Barnette said she “never said” that she won that election, but “that it was wrong” because of expanded access to mail voting.

There was general agreement on policy

The candidates largely agreed on major issues, with most saying they wouldn’t support any legislation that increases taxes, further regulates the purchase of firearms, or makes it harder for gas-drilling companies to expand their footprint in Pennsylvania.

All described themselves as anti-abortion, but they had minor differences in terms of when exceptions should be granted. Bochetto said only to protect the life of the mother. Bartos added the “rare, rare circumstances” in which a pregnancy results from rape or incest. Gale said “no exceptions.”

And most of the candidates appeared to support U.S. troops defending NATO allies if Russia’s attacks were to go beyond Ukraine.

“The word of the United States is critical,” Bartos said. He and others noted the U.S. is duty-bound by NATO’s Article Five to defend member states.

They attacked Barnette over ‘identity politics’

In perhaps the most contentious moment of the debate, Sands and Gale both criticized Barnette, the only Black Republican running for Senate, accusing her of emphasizing her race on the campaign trail.

The dust-up began when Sands said Barnette “lost her last election by 20 points in a red wave year playing the same cards that she’s playing now.”

“I would love for you to tell me what card am I playing?” Barnette responded. “This is your second time saying it. What card am I playing?”

Sands began to say, “We both recently did a seminar together —,” when Barnette cut her off by saying, “Yeah, nobody cares.”

Sands finally clarified what she meant about Barnette: “She claimed that because she’s a woman, a minority, and has a great personal story, she will win in November,” Sands said. “I think she is in that river in Egypt. It’s called the denial.”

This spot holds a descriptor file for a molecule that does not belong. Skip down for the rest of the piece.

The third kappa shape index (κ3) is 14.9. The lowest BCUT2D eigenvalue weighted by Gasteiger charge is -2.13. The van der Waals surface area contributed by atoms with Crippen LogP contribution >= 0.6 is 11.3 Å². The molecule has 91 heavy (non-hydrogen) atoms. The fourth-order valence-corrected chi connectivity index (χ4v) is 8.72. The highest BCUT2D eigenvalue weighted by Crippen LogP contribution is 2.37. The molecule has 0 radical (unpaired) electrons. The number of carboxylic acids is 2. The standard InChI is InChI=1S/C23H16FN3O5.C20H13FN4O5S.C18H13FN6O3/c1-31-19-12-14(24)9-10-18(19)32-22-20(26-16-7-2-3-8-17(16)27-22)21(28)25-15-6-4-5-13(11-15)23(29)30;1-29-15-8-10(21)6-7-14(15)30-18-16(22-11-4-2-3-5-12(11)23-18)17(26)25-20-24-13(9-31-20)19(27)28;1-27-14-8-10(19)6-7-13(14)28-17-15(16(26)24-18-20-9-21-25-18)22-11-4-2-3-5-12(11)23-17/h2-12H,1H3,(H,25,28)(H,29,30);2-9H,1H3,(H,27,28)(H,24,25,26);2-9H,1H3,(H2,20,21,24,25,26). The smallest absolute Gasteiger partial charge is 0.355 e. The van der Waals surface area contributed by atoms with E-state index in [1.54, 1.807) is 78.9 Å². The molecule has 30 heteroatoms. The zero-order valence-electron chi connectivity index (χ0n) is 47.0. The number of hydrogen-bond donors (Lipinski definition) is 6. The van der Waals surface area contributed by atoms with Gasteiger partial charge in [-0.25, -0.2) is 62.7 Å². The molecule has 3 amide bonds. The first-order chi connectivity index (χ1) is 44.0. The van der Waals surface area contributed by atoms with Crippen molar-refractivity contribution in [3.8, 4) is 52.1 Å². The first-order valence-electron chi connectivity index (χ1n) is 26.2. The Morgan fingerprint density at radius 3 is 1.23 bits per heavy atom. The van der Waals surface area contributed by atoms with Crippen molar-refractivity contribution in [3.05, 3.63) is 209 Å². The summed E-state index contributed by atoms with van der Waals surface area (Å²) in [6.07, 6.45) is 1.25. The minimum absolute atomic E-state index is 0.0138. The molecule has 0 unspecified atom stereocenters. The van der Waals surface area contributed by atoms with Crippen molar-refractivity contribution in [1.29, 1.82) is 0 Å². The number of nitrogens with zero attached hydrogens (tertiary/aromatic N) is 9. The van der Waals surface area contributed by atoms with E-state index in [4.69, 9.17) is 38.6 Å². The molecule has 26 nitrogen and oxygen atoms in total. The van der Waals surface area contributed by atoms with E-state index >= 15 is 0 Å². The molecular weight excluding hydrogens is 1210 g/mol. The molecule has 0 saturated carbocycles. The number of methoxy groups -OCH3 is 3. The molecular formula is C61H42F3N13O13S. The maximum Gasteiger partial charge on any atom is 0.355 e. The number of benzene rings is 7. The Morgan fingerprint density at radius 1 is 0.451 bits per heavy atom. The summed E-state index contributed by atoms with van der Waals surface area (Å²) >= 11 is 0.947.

Gale echoed Sands’ criticism.

“It’s very disingenuous for Kathy Barnette to pretend that she’s not running a campaign purely based on identity politics,” Gale said. “Her whole campaign is that she’s going to be the first Republican Black woman in the Senate.”

Barnette brushed Gale aside.

“Listen, they’re punching up right now,” she said, citing a recent poll that showed her ahead of the other candidates on stage. “They’re losing, so they’re looking for a viral moment.”

Little fondness for McConnell

None of the candidates said they would support Sen. Mitch McConnell (R., Ky.) for majority leader if Republicans retake the Senate.

Gale led the charge, saying McConnell hasn’t delivered on conservative promises.

“Mitch McConnell has been a failure,” Gale said. “I’m going to lead the effort to oust Mitch McConnell as the leader of our party.”

Bartos said he would prefer Sen. Tim Scott (R., S.C.) for majority leader. Barnette said she would vote against McConnell. And Bochetto said, “I think we need new blood,” and criticized McConnell’s handling of Trump’s second impeachment trial.

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But Sands dodged the question and seemed to bristle when pressed.

“I think it’s the wrong question,” she said. “I think the question is: Am I going to take out Chuck Schumer as the leader of the Senate? And the answer is yes.”

After the moderator asked Sands for a yes-or-no answer, she responded, “Asked and answered.”

“No, you didn’t,” Scott LaMar of WITF said.

“Asked and answered, thank you very much,” Sands said, without clarifying whether she would vote for McConnell.